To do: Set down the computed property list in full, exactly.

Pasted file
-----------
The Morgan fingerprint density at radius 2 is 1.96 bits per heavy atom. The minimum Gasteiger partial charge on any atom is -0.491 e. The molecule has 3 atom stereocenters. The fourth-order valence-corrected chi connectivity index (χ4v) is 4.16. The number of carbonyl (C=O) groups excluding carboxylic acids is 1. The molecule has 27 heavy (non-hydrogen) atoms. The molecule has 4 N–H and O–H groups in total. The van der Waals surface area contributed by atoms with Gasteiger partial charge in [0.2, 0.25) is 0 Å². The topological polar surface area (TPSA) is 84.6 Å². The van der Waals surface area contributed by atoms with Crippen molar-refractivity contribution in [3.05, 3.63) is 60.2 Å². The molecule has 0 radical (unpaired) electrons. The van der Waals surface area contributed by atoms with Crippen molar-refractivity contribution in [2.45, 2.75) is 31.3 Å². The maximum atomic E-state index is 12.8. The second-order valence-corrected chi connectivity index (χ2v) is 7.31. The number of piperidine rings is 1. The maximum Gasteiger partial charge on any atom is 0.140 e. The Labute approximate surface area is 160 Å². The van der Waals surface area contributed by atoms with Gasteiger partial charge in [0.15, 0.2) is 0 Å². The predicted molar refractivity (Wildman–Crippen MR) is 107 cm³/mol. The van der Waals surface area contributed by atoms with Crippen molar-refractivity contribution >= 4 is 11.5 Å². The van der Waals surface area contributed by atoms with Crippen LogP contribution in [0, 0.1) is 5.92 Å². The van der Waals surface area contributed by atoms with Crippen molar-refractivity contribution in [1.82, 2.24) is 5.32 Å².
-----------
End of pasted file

The Morgan fingerprint density at radius 2 is 1.96 bits per heavy atom. The minimum Gasteiger partial charge on any atom is -0.491 e. The molecule has 3 atom stereocenters. The fourth-order valence-corrected chi connectivity index (χ4v) is 4.16. The number of carbonyl (C=O) groups excluding carboxylic acids is 1. The molecule has 27 heavy (non-hydrogen) atoms. The molecule has 4 N–H and O–H groups in total. The van der Waals surface area contributed by atoms with Gasteiger partial charge in [0.2, 0.25) is 0 Å². The topological polar surface area (TPSA) is 84.6 Å². The van der Waals surface area contributed by atoms with Crippen molar-refractivity contribution in [3.05, 3.63) is 60.2 Å². The molecule has 0 radical (unpaired) electrons. The van der Waals surface area contributed by atoms with Crippen molar-refractivity contribution in [2.45, 2.75) is 31.3 Å². The maximum atomic E-state index is 12.8. The second-order valence-corrected chi connectivity index (χ2v) is 7.31. The number of piperidine rings is 1. The maximum Gasteiger partial charge on any atom is 0.140 e. The Labute approximate surface area is 160 Å². The van der Waals surface area contributed by atoms with Gasteiger partial charge in [0.15, 0.2) is 0 Å². The predicted molar refractivity (Wildman–Crippen MR) is 107 cm³/mol. The van der Waals surface area contributed by atoms with Crippen molar-refractivity contribution >= 4 is 11.5 Å². The van der Waals surface area contributed by atoms with Crippen LogP contribution in [0, 0.1) is 5.92 Å². The van der Waals surface area contributed by atoms with Crippen molar-refractivity contribution in [1.82, 2.24) is 5.32 Å².